Why Supplementing with Magnesium is a Good Idea
Firstly, magnesium is necessary for the proper transportation of calcium across cell membranes. Why? Calcium needs other nutrients that help get calcium into bone matter. Those other nutrients are silica, vitamin D, vitamin K, and, you guessed it – magnesium. Excessive calcium intake has been linked to heart health issues by staying in the blood long enough to calcify into arterial plaque.
Minerals are more important than vitamins, which struggle actually struggle without minerals. Thanks to modern monoculture farming methods that rely heavily on using chemical fertilizers, pesticides, and insecticides that are absorbed into the soil, out topsoil has been heavily depleted of its mineral content.
The master mineral magnesium is missing from most of our topsoil, leaving the vast majority, perhaps 80%, with a failure to meet even the USDA’s recommended dietary allowance (RDA) of 240 to 420 millgrams (based on age). It’s important to note that government RDAs are known to be well below optimum levels. Many experts think our magnesium levels should be twice the amount.
While observing bodily signs can help, you may want to have some tests administered in the end to test whether or not you’re deficient in magnesium. Serum or blood level measurements are usually inadequate because magnesium operates on a cellular level and accumulates in organ and nerve tissue. So even good results with blood testing are very often deceptive, leaving one with a magnesium deficiency. One effective test developed for use by health professionals is the Exa Test™.
If testing is unavailable, put your symptom watch hat on. There are many symptoms of magnesium deficiency that relate to cardiovascular, heart, neurological, and muscular dysfunction and disease.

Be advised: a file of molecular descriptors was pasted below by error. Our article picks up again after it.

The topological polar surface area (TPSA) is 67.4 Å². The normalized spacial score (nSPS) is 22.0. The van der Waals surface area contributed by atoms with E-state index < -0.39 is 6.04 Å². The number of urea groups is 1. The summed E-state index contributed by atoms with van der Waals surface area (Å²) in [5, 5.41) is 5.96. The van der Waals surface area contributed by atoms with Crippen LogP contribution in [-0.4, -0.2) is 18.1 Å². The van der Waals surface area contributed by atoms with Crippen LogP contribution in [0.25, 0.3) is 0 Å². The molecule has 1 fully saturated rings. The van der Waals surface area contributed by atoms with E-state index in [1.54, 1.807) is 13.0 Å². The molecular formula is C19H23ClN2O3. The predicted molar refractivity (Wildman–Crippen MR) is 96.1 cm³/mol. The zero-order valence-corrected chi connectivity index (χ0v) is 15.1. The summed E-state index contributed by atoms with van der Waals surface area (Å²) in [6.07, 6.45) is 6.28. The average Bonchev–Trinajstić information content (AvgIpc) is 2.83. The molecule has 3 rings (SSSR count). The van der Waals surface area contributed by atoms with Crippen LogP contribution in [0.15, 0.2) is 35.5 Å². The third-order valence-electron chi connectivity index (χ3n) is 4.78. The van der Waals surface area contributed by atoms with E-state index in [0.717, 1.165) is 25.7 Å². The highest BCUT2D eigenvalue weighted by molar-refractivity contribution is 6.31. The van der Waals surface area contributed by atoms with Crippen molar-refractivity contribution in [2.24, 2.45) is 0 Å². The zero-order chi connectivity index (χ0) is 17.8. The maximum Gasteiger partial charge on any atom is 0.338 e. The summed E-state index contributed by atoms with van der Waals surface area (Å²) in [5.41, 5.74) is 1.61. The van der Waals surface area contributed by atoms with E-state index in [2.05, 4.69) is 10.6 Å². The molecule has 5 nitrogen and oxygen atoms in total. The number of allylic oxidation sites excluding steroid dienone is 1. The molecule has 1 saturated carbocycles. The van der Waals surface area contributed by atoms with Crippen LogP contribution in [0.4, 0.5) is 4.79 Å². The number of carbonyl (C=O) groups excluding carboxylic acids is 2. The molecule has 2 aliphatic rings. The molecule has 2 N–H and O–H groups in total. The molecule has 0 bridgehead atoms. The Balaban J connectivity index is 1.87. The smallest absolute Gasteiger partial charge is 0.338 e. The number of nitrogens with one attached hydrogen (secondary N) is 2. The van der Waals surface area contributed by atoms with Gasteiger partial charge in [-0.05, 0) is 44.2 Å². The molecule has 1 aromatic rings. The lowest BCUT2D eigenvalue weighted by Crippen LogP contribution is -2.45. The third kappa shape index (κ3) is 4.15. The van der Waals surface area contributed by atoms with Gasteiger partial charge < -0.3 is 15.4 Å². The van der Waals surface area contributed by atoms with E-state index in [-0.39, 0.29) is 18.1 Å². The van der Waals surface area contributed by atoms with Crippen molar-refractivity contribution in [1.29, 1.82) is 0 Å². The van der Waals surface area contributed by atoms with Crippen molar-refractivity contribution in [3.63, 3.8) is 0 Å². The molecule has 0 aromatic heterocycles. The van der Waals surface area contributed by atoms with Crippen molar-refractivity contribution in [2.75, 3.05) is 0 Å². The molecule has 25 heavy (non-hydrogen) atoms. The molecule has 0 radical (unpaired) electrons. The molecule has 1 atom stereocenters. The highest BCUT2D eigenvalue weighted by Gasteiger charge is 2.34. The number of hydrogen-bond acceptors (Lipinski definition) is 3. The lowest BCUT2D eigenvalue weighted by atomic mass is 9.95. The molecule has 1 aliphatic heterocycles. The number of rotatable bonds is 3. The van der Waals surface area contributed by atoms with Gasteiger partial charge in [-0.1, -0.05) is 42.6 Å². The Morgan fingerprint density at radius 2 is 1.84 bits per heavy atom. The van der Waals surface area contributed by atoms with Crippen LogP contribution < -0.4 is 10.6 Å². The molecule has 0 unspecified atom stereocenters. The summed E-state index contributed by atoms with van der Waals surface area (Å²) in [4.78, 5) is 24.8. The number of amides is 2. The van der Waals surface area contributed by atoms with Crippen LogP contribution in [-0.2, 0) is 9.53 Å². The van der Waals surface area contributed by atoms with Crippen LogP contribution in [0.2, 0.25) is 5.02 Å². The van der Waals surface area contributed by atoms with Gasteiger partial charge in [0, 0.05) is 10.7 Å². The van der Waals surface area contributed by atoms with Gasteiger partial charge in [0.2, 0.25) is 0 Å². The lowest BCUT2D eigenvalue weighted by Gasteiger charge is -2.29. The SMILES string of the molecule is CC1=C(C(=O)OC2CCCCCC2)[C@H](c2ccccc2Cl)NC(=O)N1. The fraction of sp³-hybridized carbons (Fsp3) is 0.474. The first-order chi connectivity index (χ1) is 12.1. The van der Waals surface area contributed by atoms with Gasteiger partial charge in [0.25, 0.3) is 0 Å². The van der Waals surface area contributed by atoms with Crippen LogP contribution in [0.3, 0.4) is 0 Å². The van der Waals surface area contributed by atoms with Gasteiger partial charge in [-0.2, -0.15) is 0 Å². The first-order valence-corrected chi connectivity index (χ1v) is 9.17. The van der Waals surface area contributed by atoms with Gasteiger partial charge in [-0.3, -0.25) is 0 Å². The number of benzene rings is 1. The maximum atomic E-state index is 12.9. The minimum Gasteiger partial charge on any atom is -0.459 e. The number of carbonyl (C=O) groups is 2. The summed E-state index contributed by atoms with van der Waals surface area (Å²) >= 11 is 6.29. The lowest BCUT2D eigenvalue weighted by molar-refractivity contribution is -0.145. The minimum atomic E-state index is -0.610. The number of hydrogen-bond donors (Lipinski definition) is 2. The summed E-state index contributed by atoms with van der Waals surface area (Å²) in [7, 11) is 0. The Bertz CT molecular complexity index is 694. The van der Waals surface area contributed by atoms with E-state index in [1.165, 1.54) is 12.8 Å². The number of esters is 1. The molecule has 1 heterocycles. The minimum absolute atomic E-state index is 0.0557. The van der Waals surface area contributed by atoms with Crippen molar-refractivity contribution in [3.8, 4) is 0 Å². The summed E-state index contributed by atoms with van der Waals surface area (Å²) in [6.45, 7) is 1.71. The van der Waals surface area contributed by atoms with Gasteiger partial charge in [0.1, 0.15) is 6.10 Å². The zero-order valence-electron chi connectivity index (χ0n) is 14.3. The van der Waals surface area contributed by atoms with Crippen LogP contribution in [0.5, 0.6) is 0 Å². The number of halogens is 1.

These various magnesium deficiency symptoms are numerous because of the mineral’s diverse role in so many different cellular metabolic functions.
16 Magnesium Deficiency Symptoms
As mentioned, magnesium is a mineral responsible for numerous bodily processes. An anti-inflammatory mineral offering protection against illnesses like arthritis and Alzheimer’s disease, magnesium has been used to remedy problems like high blood pressure, diabetes, respiratory issues, and much more. But as you may suspect, just as upping magnesium intake can solve problems, a magnesium deficiency could lead to many of those same issues and much more.
Here are 16 signs of a magnesium deficiency.
- Calcium deficiency
- Poor heart health
- Muscle cramps
- High blood pressure
- Type II diabetes
- Respiratory issues
- Potassium deficiency
- Difficulty swallowing
- Poor memory
It’s important to note that while these are symptoms of a magnesium deficiency, it doesn’t necessarily mean you are definitely deficient in magnesium if you experience the above issues.
How to Safely Supplement Magnesium
It’s almost impossible to overdose magnesium by supplementing, but consuming too much magnesium is still not a great idea. Too much of the mineral could lead to some side effects like irregular heartbeat or slowed breathing. Similar to oral ascorbic acid C, there is a bowel tolerance threshold that brings on diarrhea if exceeded. Not all magnesium supplements are easily absorbed, either.
You can find inexpensive products that feature magnesium citrate, which is among the most readily absorbed forms of magnesium supplements.
You can also apply transdermal magnesium chloride topically to be absorbed internally through the skin. Magnesium chloride is also known as magnesium oil, though not really an oil. It’s a briny solution from ancient sea beds. It is available through various online sources. Google magnesium oil products.
If you don’t want to supplement and simply want to acquire magnesium through food sources, here are a few foods that can relieve you of any magnesium deficiency symptoms:
- Pumpkin seeds
- Sunflower seeds
- Black beans
- Sesame seeds